On 22 June 2021, the German Federal Ministry of Education and Research (BMBF) held its 9th installment of the Forum on Climate Economics with a focus on lower- and middle-income countries’ (LMICs’) role in climate action and the position of fossil fuel exporters. The Forum on Climate Economics is a recurring exchange platform within the BMBF’s initiative “Dialogue on the Economics of Climate Change”. GIZ China supported the BMBF in the preparation of the event by providing consultancy services on China’s role in the response to climate change.
Keynote addresses were delivered by Mr. Adam SIEMINSKI, President of the King Abdullah Petroleum Studies & Research Center, and Prof. Laurence TUBIANA, CEO of the European Climate Foundation (ECF) and Chair of the Board of Directors at the French Development Agency (AFD).
Mr. SIEMINSKI introduced the concept of “Circular Carbon Economy” (CCE), which consists of the four pillars of “Reduce, Reuse, Recycle, Remove”, building on the concept of “Reduce, Reuse, Recycle” that forms the basis of the circular economy. Mr. SIEMINSKI argued that while net zero is the end goal, fossil fuels should be used at increased efficiency as long as reliable access to renewable solutions cannot be guaranteed yet. Further, he stated that no practical solutions yet exist for hard to abate sectors such as aviation and shipping, or the production of cement and aluminum production. For this reason, fossil fuels should be used in the coming decades while also investing in CO2 capture and usage as well as natural sinks, such as afforestation. Prof. Dr. Karen PITTEL, Director of the ifo Center for Energy, Climate, and Resources, expressed concerns about the concept of CCE, stating that negative emissions will be necessary to still reach the 1.5° C target. If they are used now to compensate for slightly reduced carbon usage, they will be missing in later phases of global climate action. Instead, Prof. PITTEL emphasized the importance of introducing ‘sunset clauses’ for fossil fuel usage, thus legally establishing the phase-out of fossil fuels, to prevent investments in carbon-intensive infrastructure and incentivize sustainable investment.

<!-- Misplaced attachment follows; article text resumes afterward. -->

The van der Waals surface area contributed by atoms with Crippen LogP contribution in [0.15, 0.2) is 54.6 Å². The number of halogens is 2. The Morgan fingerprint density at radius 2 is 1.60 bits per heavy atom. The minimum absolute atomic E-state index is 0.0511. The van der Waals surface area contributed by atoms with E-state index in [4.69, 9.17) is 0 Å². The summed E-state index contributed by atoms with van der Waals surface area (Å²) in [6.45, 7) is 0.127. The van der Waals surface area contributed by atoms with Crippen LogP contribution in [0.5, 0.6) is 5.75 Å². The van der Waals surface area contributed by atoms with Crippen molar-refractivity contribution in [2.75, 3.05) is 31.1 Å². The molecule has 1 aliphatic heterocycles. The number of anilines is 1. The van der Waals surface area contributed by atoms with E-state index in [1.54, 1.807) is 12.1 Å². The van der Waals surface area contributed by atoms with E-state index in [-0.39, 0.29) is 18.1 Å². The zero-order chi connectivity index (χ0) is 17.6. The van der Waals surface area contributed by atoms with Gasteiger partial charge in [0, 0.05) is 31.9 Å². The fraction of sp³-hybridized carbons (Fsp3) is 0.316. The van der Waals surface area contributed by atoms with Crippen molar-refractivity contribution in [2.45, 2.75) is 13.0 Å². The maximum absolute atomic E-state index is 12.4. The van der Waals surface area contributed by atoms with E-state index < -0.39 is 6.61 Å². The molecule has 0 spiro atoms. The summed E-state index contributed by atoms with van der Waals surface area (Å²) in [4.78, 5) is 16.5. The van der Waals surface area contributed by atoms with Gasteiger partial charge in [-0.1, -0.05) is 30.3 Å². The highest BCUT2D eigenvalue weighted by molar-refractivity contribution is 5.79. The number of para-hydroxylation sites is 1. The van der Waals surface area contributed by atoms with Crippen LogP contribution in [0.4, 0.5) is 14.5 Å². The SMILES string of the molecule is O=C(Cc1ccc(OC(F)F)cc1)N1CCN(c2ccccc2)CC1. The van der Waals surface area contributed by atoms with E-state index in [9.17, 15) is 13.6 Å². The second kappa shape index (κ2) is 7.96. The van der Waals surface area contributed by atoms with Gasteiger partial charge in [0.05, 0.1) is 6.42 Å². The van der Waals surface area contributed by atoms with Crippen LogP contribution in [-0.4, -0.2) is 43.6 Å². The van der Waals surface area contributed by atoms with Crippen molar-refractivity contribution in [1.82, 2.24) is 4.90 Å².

Prof. TUBIANA drew strong comparisons between the Covid-19 and the climate crisis, emphasizing that both emergencies could only be addressed in a coordinated global effort. She stressed the fact that those populations who will be the most affected by climate change are mainly populations in the global South, who have historically contributed the least to global warming, and whose governments lack financial means to introduce measures for climate change mitigation and adaptation. Prof. TUBIANA called for financial support to LMICs, both in the form of short-term measures for immediate relief and long-term measures to change the international debt infrastructure in a way that allows LMICs access to affordable funds for climate action. Specifically, countries more affected by climate risk should be presented with long-time financing possibilities to rebuild and invest in climate mitigation and protection. As climate finance is a top priority for vulnerable countries, multiple initiatives for climate finance, such as the African Adaption Initiative, have been launched recently, but require funding by international donors. Prof. TUBIANA believes that in order to convince investors to invest more in developing countries, there must be a serious discussion on potential investment risks, but also better promotion of the fact that green investments are in fact profitable.